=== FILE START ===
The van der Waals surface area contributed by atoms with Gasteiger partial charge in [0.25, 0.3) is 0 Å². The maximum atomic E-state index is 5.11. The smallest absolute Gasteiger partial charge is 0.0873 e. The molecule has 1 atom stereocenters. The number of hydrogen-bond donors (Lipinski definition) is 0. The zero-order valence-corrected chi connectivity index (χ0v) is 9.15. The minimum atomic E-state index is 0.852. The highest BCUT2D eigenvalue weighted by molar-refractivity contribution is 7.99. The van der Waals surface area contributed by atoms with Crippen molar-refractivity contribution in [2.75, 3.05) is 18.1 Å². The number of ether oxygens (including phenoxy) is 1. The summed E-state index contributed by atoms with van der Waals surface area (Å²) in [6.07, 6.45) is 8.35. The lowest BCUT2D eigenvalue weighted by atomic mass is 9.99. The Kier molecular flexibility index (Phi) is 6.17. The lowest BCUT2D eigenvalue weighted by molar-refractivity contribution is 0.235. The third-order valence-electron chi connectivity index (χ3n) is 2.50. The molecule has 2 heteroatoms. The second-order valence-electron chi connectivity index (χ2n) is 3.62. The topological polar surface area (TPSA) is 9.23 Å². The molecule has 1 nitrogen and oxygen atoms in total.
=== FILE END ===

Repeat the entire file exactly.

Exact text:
The van der Waals surface area contributed by atoms with Gasteiger partial charge in [0.25, 0.3) is 0 Å². The maximum atomic E-state index is 5.11. The smallest absolute Gasteiger partial charge is 0.0873 e. The molecule has 1 atom stereocenters. The number of hydrogen-bond donors (Lipinski definition) is 0. The zero-order valence-corrected chi connectivity index (χ0v) is 9.15. The minimum atomic E-state index is 0.852. The highest BCUT2D eigenvalue weighted by molar-refractivity contribution is 7.99. The van der Waals surface area contributed by atoms with Crippen molar-refractivity contribution in [2.75, 3.05) is 18.1 Å². The number of ether oxygens (including phenoxy) is 1. The summed E-state index contributed by atoms with van der Waals surface area (Å²) in [6.07, 6.45) is 8.35. The lowest BCUT2D eigenvalue weighted by atomic mass is 9.99. The Kier molecular flexibility index (Phi) is 6.17. The lowest BCUT2D eigenvalue weighted by molar-refractivity contribution is 0.235. The third-order valence-electron chi connectivity index (χ3n) is 2.50. The molecule has 2 heteroatoms. The second-order valence-electron chi connectivity index (χ2n) is 3.62. The topological polar surface area (TPSA) is 9.23 Å². The molecule has 1 nitrogen and oxygen atoms in total.